The ways in which students become responsible for their own learning and to be independent thinkers is a key feature both of the IB Diploma Programme and also of the approach to teaching and learning adopted by NAIS. Underpinning the programme is the Theory of Knowledge component that sits alongside the Extended Essay and the CAS element and is a core requirement for passing the course.
Therefore, it was a hugely proud moment this week, to see our Year 13s reach an important milestone in arriving at the end of their Theory of Knowledge Journey. But what is Theory of Knowledge and why is it regarded as the ‘keystone’ of the programme?
The IB Diploma is a cutting-edge curriculum, that equips students with essential 21st Century skills such as critical thinking and creativity. That’s where Theory of Knowledge takes centre stage. A fundamental part of a holistic education, the Theory of Knowledge course supports and is supported by the academic subjects, fosters international-mindedness and enables students to cultivate a sense of identity.
Therefore, Theory of Knowledge is concerned with understanding what it means to “know”. Rather than study a particular subject, Theory of Knowledge looks to consider conceptual ideas about how we learn and how to apply critical reflection to real-world scenarios. Therefore, it is both theoretical and practical. A central aspect of the Theory of Knowledge course is the consideration of valid and critical justifications. As such, reflecting on concepts that support critical analysis enables students to undertake a thoughtful inquiry into the nature of knowledge.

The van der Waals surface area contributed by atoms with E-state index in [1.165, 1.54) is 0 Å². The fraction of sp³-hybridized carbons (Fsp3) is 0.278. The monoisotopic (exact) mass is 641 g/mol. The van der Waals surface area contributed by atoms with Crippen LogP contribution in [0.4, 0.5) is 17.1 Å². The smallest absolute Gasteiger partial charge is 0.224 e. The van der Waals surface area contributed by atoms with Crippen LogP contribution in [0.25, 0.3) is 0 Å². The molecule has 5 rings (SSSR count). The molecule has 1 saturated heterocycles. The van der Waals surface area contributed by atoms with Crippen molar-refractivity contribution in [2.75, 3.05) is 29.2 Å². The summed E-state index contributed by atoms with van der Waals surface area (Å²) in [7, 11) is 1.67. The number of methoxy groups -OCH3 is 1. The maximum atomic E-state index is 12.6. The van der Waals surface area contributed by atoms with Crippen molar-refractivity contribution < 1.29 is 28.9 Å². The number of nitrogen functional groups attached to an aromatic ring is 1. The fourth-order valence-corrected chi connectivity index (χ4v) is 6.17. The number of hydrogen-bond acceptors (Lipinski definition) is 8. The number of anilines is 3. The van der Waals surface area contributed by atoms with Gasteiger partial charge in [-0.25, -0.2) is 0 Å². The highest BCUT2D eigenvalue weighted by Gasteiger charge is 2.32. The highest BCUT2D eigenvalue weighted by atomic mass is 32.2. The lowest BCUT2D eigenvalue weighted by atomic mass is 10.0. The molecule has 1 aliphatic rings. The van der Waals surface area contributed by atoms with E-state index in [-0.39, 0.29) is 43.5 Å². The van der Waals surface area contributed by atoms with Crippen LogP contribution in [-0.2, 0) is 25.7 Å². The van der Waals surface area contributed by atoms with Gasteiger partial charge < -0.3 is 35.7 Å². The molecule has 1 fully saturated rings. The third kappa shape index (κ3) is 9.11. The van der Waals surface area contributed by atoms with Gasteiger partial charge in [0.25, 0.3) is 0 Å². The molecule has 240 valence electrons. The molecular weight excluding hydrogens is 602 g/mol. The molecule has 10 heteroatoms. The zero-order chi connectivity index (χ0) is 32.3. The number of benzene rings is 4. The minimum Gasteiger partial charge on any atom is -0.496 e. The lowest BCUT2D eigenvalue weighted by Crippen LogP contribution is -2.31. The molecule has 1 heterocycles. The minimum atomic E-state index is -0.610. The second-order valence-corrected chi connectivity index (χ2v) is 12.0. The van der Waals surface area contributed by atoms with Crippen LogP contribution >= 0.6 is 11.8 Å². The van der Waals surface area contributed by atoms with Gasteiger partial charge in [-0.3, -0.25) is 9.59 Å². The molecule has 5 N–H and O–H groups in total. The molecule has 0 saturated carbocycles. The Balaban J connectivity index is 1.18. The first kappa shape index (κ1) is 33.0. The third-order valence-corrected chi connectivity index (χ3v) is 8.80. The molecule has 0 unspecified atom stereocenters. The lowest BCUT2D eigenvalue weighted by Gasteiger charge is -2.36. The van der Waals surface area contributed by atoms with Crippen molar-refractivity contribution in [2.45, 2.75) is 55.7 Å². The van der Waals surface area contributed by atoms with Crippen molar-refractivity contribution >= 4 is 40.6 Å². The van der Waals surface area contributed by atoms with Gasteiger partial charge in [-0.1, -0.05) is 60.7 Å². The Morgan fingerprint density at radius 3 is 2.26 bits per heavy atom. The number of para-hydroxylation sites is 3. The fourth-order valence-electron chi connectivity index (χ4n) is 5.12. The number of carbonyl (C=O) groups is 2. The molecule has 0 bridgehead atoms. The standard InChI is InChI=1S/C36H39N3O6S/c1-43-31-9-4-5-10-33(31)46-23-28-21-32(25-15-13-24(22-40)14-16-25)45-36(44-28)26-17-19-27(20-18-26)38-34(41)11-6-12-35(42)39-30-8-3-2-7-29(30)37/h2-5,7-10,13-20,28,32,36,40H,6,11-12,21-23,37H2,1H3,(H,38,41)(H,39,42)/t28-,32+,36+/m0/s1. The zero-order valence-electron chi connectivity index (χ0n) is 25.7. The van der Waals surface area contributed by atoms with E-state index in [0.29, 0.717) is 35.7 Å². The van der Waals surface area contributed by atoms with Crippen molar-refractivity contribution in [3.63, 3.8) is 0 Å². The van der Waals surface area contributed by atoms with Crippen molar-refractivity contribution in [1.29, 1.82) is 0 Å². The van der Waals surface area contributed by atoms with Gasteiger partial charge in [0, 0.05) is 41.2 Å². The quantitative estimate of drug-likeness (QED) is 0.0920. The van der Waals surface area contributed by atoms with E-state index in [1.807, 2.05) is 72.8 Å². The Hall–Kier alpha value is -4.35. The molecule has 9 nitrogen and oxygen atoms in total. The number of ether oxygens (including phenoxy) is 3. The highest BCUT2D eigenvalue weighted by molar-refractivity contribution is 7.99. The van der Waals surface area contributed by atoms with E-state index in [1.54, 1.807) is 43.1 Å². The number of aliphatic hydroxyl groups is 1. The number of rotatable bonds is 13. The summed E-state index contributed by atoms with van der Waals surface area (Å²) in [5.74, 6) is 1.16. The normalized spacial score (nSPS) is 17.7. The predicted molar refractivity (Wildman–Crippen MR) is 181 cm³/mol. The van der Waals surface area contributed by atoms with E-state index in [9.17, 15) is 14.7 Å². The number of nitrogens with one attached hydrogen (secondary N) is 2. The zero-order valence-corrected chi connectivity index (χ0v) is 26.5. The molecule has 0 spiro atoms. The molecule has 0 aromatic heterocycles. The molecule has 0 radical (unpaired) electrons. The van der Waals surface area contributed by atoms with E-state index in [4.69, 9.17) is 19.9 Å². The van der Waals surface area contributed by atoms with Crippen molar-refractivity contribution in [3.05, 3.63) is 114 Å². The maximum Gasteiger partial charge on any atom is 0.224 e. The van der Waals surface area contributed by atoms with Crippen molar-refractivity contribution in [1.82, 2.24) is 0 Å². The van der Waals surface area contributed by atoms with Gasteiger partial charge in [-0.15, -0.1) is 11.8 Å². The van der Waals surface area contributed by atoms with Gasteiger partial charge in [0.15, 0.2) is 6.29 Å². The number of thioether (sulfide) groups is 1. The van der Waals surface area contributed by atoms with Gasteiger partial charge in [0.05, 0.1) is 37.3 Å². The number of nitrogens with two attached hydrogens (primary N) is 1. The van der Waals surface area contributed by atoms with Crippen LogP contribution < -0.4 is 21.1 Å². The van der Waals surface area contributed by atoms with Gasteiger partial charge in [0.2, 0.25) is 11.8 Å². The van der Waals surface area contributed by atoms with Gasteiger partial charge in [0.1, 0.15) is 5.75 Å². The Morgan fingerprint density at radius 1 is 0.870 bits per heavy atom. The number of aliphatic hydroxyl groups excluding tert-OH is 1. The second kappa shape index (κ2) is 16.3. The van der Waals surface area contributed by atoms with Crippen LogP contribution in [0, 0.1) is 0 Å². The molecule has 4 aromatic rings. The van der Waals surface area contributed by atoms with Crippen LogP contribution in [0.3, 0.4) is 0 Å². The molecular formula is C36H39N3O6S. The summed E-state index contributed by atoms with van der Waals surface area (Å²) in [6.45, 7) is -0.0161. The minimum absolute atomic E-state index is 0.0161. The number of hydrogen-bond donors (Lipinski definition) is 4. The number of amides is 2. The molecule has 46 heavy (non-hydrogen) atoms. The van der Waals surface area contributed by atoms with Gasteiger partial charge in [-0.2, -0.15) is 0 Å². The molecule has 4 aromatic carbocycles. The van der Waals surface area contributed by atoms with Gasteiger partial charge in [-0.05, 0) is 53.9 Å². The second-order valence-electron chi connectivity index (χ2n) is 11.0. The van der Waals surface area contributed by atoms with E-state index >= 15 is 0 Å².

Throughout the Theory of Knowledge journey, NAIS students made connections between the construction of knowledge, academic disciplines and real-world problems. They also developed an awareness of how communities develop knowledge. Lastly, our students emerged from the Theory of Knowledge experience with an increased awareness of personal ideological assumptions and how to critically appraise them. In a world full of doubt and uncertainty, these are vital skills to have.
The NAIS Year 13’s Theory of knowledge process has been a rewarding journey of discovery and reflection. In December students demonstrated their critical thinking when they delivered the Theory of Knowledge presentations to their peers and mentors, linking knowledge questions to a range of compelling real-life situations. Students have to write their own investigations titles such as:
The Theory of Knowledge essay requires students to undertake a formal academic critical exploration of one of six prescribed titles. Our students worked extremely well through these tricky propositions in crafting well-argued and expressed essays. We are really impressed by the perseverance and resilience of these young people.
While the Theory of Knowledge course contributes to the overall International Baccalaureate Diploma score, it is worth much more than points alone; the transferable skills acquired are embedded in all subjects and the knowledge and skills gained through our approach at NAIS helps to improve skills and understanding across the board. That is why it is a great component to teach and to learn.